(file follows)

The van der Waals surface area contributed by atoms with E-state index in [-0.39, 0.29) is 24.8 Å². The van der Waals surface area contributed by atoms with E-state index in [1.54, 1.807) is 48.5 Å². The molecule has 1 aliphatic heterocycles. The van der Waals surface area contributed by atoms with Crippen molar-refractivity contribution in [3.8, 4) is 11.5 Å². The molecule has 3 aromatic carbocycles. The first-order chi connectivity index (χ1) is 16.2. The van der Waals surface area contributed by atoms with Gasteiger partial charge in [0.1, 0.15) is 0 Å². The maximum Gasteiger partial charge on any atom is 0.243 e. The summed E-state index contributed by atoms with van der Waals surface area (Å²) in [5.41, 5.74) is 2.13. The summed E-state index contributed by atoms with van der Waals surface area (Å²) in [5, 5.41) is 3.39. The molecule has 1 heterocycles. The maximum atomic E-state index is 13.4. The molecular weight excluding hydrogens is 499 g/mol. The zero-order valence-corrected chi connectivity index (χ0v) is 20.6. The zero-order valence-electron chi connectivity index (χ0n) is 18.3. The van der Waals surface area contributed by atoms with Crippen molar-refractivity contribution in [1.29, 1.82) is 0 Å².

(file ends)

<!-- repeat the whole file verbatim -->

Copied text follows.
The van der Waals surface area contributed by atoms with E-state index in [-0.39, 0.29) is 24.8 Å². The van der Waals surface area contributed by atoms with E-state index in [1.54, 1.807) is 48.5 Å². The molecule has 1 aliphatic heterocycles. The van der Waals surface area contributed by atoms with Crippen molar-refractivity contribution in [3.8, 4) is 11.5 Å². The molecule has 3 aromatic carbocycles. The first-order chi connectivity index (χ1) is 16.2. The van der Waals surface area contributed by atoms with Gasteiger partial charge in [0.1, 0.15) is 0 Å². The maximum Gasteiger partial charge on any atom is 0.243 e. The summed E-state index contributed by atoms with van der Waals surface area (Å²) in [5.41, 5.74) is 2.13. The summed E-state index contributed by atoms with van der Waals surface area (Å²) in [5, 5.41) is 3.39. The molecule has 1 heterocycles. The maximum atomic E-state index is 13.4. The molecular weight excluding hydrogens is 499 g/mol. The zero-order valence-corrected chi connectivity index (χ0v) is 20.6. The zero-order valence-electron chi connectivity index (χ0n) is 18.3. The van der Waals surface area contributed by atoms with Crippen molar-refractivity contribution in [1.29, 1.82) is 0 Å².